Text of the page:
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Winter vs. Summer Electric Rates

Karen Sheviak

Electricity rates vary widely around the country. In most areas, even if the rates remain similar in winter and summer, you will pay more for electricity in the summer since people run air conditioners, which use a lot of power. In northern areas, people using electric heat will pay more in winter.

Your electricity costs depend on a variety of things, not just the season.

Where You Live

The state you live in will affect your electric rates more than whether it's winter or summer. It ranges from a low of about 8 cents per kilowatt hour in Washington to over 19 cents in New York and 28 cents in Hawaii.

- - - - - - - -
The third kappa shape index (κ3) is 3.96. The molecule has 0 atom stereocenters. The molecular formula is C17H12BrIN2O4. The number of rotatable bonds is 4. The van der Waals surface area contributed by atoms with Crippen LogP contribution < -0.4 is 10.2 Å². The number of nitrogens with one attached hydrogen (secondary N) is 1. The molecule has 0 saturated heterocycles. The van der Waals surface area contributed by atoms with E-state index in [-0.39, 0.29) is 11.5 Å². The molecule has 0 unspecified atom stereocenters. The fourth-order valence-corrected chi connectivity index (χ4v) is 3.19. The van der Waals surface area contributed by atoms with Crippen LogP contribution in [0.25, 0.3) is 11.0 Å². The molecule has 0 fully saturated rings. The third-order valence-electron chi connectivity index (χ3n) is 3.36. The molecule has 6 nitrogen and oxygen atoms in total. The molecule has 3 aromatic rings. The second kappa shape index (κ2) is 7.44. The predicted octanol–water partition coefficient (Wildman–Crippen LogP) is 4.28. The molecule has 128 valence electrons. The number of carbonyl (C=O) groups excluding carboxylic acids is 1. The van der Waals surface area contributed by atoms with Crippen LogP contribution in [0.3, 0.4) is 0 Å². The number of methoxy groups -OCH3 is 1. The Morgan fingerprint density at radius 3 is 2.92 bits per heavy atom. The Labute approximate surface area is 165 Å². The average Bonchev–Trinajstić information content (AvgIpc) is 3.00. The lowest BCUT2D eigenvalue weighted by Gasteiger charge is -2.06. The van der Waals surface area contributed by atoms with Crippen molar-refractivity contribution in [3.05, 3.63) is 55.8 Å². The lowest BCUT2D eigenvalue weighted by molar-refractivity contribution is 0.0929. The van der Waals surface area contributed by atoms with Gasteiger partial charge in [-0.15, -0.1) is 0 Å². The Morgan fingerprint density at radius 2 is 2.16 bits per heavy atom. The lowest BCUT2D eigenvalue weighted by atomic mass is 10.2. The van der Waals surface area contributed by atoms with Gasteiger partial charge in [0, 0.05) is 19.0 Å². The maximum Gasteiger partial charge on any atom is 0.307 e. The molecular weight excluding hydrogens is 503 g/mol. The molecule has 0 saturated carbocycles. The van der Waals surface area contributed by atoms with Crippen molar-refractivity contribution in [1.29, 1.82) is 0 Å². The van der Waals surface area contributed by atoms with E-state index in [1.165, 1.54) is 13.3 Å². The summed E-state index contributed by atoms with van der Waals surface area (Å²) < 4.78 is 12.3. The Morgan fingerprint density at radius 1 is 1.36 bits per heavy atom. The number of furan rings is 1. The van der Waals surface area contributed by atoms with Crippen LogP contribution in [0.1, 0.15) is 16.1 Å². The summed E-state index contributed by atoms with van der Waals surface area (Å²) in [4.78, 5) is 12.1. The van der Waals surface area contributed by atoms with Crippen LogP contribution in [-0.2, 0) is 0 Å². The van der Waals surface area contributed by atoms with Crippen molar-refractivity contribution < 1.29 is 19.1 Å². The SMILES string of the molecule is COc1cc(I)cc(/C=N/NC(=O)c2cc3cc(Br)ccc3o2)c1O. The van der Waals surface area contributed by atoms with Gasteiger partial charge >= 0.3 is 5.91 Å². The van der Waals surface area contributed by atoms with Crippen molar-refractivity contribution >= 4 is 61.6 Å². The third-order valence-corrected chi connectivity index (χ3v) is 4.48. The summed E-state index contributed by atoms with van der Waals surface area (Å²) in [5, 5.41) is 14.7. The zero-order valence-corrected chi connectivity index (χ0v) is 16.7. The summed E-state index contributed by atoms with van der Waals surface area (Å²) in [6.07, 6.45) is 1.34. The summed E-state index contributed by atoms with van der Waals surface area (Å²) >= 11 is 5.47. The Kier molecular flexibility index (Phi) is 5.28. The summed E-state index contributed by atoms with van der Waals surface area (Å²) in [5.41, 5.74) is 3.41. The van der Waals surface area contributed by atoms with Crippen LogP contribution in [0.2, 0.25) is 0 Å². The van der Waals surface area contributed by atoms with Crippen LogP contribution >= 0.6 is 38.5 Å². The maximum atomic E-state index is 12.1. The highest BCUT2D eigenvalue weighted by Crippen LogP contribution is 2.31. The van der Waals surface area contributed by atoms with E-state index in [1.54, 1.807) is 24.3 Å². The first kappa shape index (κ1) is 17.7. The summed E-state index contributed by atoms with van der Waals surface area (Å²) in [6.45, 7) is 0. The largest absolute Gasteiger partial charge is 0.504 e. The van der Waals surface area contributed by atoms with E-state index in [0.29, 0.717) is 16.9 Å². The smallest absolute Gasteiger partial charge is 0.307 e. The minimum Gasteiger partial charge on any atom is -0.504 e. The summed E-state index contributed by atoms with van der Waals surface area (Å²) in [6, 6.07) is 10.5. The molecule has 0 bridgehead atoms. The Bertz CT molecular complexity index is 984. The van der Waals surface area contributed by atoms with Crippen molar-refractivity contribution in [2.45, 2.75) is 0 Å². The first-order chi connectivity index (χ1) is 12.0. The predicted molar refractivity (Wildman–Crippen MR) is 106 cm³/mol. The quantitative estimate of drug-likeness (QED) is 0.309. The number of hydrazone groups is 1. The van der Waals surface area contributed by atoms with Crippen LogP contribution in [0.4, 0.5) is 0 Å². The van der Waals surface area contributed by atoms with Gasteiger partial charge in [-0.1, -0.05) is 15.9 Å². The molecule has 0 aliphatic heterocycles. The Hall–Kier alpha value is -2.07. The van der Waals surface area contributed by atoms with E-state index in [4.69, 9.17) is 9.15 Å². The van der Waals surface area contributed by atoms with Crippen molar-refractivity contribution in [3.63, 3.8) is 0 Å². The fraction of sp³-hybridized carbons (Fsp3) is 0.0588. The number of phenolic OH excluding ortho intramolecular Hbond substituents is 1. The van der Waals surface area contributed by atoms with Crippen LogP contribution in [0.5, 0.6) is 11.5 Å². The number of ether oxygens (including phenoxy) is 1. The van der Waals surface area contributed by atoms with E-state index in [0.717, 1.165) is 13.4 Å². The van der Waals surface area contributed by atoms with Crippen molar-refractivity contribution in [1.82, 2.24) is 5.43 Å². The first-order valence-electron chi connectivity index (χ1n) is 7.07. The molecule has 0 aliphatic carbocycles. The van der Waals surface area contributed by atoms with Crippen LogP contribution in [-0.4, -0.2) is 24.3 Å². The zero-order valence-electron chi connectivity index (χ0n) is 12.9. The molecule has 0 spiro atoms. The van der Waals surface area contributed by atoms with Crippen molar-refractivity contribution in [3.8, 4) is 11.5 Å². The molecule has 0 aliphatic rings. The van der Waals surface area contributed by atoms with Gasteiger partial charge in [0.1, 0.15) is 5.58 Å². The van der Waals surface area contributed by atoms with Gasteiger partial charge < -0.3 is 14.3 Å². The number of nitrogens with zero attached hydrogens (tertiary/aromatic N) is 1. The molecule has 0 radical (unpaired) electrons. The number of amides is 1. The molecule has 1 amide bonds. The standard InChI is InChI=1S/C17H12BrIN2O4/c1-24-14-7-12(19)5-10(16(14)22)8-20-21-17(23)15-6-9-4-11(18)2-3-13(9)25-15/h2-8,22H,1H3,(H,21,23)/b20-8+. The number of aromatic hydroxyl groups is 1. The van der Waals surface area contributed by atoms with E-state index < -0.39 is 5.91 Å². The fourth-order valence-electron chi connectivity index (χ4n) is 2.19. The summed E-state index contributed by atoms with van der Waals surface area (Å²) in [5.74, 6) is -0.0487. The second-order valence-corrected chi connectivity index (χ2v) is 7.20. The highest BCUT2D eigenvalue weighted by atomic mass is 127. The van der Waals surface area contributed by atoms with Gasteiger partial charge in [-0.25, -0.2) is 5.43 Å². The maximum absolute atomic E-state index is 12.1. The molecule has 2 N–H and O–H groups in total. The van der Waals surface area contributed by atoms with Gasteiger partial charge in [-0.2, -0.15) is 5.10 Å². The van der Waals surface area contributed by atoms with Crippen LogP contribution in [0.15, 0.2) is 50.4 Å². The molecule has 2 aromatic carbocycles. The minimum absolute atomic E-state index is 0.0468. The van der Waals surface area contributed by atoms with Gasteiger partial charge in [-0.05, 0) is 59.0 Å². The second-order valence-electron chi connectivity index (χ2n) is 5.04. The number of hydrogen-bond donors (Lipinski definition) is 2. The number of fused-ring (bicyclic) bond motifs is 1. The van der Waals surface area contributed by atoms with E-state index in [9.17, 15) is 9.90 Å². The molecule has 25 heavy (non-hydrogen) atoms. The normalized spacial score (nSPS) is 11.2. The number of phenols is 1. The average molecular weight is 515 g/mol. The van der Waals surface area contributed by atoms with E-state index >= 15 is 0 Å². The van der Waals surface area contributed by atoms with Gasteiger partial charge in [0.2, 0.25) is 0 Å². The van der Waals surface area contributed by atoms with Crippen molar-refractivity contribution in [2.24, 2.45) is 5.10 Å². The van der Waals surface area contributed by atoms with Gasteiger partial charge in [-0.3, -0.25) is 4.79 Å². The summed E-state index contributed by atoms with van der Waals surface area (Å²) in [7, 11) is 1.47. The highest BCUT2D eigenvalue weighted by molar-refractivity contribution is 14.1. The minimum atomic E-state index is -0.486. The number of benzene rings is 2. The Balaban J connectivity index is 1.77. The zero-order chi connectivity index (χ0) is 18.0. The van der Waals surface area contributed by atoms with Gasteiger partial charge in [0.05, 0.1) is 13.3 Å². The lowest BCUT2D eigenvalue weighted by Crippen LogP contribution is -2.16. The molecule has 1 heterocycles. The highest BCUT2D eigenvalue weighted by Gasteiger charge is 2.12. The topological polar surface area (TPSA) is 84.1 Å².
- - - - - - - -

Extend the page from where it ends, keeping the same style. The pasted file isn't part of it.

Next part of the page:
Time of Use Rates

Some states, such as Wisconsin, offer optional time of use electricity rates. This means your electricity rates are more expensive between 9 a.m. and 10 p.m. (the peak hours), than between 10 p.m. and 9 a.m. (considered off-peak). Peak rates are more expensive in the summer than in the winter because of air conditioning. You can save money on one of these plans if you are able to shift some of your electricity use to off-peak hours.


You can reduce your electricity costs year round by using a programmable thermostat so you can keep your house cooler in winter and warmer in summer when you're not home or when you're sleeping. Be sure to check weather stripping seasonally and insulate your home properly to further reduce your costs, whatever the season.